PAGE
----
The Scultura is Merida’s lightweight climbing bike, but also at his disposal would have been the Merida Reacto, the brand’s aero bike. He’ll have been able to choose between the two depending on the stage profile.
It’s a bit of a franken-bike drivechain-wise, with Bahrain-Merida running a mish-mash of Shimano components. It has paired new Dura-Ace Di2 front and rear mechs with old Dura-Ace chainrings. We’ve seen a couple of teams doing this, and it’s down to power meter compatibility – SRM don’t currently have a built in power meter.
Instead, Bahrain-Merida are running a SRM crank with a speed sensor on the front fork. All of the stats will be relayed to an SRM head unit as shown in the video.
As with many bikes, the Di2 junction box is snug underneath the bars and stem while their are sprint shifters on the drops, giving him easy access if it came down to a sprint.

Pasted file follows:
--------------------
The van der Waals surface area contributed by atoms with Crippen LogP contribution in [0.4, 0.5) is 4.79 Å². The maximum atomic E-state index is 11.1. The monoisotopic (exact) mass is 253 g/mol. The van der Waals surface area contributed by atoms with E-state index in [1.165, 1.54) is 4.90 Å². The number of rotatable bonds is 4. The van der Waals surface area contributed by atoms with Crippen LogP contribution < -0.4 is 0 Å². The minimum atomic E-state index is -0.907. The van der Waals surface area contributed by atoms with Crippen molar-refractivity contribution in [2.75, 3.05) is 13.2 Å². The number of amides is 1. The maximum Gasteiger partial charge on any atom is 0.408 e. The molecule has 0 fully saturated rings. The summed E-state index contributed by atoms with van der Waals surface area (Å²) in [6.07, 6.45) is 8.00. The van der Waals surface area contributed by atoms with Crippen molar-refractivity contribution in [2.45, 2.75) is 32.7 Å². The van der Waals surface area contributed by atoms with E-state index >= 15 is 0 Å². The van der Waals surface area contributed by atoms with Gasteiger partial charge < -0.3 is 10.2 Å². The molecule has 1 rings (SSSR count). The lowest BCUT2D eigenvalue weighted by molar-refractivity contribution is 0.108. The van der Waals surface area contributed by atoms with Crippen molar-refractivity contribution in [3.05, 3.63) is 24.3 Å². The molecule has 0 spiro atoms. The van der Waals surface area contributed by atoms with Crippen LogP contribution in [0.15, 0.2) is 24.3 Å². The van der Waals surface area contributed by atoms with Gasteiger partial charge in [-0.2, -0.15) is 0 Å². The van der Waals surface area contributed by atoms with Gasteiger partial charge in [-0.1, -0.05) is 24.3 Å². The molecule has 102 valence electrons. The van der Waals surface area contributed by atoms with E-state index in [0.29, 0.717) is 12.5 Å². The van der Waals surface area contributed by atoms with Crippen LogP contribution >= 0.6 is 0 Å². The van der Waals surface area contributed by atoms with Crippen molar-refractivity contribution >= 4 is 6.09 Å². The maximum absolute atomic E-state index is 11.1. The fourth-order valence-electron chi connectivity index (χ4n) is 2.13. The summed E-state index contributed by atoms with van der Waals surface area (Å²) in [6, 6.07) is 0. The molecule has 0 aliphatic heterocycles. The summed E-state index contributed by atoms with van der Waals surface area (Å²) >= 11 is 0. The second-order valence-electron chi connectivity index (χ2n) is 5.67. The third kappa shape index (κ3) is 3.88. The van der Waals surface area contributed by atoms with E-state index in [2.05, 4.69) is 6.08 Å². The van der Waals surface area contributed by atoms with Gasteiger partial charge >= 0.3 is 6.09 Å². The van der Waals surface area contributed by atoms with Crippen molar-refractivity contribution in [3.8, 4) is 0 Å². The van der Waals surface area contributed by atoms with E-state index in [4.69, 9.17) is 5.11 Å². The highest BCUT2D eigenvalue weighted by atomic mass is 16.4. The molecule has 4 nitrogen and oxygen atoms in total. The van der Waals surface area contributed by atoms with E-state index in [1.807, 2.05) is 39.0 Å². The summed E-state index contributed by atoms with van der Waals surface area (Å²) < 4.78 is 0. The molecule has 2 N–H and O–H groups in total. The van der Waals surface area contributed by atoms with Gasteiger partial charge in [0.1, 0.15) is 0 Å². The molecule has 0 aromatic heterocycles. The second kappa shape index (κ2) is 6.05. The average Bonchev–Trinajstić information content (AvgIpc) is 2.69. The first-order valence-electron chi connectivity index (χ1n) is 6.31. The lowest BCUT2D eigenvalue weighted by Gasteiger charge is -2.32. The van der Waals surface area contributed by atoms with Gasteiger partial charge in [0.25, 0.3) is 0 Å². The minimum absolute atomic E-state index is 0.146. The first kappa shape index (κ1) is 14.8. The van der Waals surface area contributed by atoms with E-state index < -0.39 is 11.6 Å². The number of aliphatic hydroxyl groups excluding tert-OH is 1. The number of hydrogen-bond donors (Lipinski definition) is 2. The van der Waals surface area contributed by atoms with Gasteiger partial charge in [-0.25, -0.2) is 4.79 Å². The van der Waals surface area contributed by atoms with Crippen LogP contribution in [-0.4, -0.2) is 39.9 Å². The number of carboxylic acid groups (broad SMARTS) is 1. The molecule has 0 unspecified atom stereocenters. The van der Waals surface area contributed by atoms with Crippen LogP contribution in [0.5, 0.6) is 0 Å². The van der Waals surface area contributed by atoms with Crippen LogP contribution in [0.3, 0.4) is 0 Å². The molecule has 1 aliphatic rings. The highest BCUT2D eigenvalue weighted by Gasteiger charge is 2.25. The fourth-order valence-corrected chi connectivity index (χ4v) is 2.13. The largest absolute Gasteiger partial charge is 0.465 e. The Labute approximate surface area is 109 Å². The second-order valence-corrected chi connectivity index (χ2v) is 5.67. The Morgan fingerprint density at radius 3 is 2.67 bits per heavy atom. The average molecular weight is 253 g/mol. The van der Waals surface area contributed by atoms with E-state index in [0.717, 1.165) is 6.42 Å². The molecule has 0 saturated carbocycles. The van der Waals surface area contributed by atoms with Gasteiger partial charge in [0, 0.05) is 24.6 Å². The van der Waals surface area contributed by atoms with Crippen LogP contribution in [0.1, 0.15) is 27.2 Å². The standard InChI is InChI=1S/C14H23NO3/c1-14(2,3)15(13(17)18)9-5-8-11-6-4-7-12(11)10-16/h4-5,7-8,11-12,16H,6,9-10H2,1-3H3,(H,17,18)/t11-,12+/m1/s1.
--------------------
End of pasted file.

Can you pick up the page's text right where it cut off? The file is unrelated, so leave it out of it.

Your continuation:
Elsewhere, Ion Izagirre is using Fulcrum’s 40T wheels, giving a speed and aero advantage thanks to their moderately deep sections. The tyres are Continental’s Competition Pro Ltd, a staple of the pro peloton.
The bars and stem are made up of FSA’s finishing kit, as is the seat post. He’s using a Prologo Nago Evo saddle which comes with grippy bits to help stick him in his riding position.
There are so neat little details, too. For example, his name is on both the seat tubes and stuck on his top tube are a list of feed stations and important climbs.